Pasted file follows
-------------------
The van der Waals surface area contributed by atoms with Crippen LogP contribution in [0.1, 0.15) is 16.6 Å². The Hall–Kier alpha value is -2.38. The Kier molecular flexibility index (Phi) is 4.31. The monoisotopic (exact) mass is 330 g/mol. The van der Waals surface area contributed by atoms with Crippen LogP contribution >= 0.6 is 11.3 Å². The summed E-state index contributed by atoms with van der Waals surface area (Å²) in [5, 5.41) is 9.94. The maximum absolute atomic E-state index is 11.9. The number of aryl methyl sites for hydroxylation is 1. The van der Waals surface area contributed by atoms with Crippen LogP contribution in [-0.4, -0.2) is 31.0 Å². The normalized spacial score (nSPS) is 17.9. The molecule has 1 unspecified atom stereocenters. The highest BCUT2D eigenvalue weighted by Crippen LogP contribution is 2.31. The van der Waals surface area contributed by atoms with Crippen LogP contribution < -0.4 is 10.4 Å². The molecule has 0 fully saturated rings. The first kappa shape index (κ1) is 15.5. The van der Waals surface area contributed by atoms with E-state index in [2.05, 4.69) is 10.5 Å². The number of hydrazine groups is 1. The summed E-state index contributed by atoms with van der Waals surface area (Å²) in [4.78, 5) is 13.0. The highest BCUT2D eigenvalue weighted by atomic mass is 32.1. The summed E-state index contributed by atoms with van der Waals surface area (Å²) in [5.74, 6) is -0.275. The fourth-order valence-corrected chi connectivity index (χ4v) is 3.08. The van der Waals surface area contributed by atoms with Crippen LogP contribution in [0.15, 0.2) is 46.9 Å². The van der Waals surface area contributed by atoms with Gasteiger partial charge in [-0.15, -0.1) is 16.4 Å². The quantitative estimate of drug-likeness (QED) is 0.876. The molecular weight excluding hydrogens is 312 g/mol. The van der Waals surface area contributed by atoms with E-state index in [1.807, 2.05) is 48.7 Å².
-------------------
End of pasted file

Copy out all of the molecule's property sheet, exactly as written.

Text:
The van der Waals surface area contributed by atoms with Crippen LogP contribution in [0.1, 0.15) is 16.6 Å². The Hall–Kier alpha value is -2.38. The Kier molecular flexibility index (Phi) is 4.31. The monoisotopic (exact) mass is 330 g/mol. The van der Waals surface area contributed by atoms with Crippen LogP contribution >= 0.6 is 11.3 Å². The summed E-state index contributed by atoms with van der Waals surface area (Å²) in [5, 5.41) is 9.94. The maximum absolute atomic E-state index is 11.9. The number of aryl methyl sites for hydroxylation is 1. The van der Waals surface area contributed by atoms with Crippen LogP contribution in [-0.4, -0.2) is 31.0 Å². The normalized spacial score (nSPS) is 17.9. The molecule has 1 unspecified atom stereocenters. The highest BCUT2D eigenvalue weighted by Crippen LogP contribution is 2.31. The van der Waals surface area contributed by atoms with Crippen LogP contribution < -0.4 is 10.4 Å². The molecule has 0 fully saturated rings. The first kappa shape index (κ1) is 15.5. The van der Waals surface area contributed by atoms with E-state index in [2.05, 4.69) is 10.5 Å². The number of hydrazine groups is 1. The summed E-state index contributed by atoms with van der Waals surface area (Å²) in [4.78, 5) is 13.0. The highest BCUT2D eigenvalue weighted by atomic mass is 32.1. The summed E-state index contributed by atoms with van der Waals surface area (Å²) in [5.74, 6) is -0.275. The fourth-order valence-corrected chi connectivity index (χ4v) is 3.08. The van der Waals surface area contributed by atoms with Crippen LogP contribution in [0.15, 0.2) is 46.9 Å². The van der Waals surface area contributed by atoms with Gasteiger partial charge in [-0.15, -0.1) is 16.4 Å². The quantitative estimate of drug-likeness (QED) is 0.876. The molecular weight excluding hydrogens is 312 g/mol. The van der Waals surface area contributed by atoms with E-state index in [1.807, 2.05) is 48.7 Å².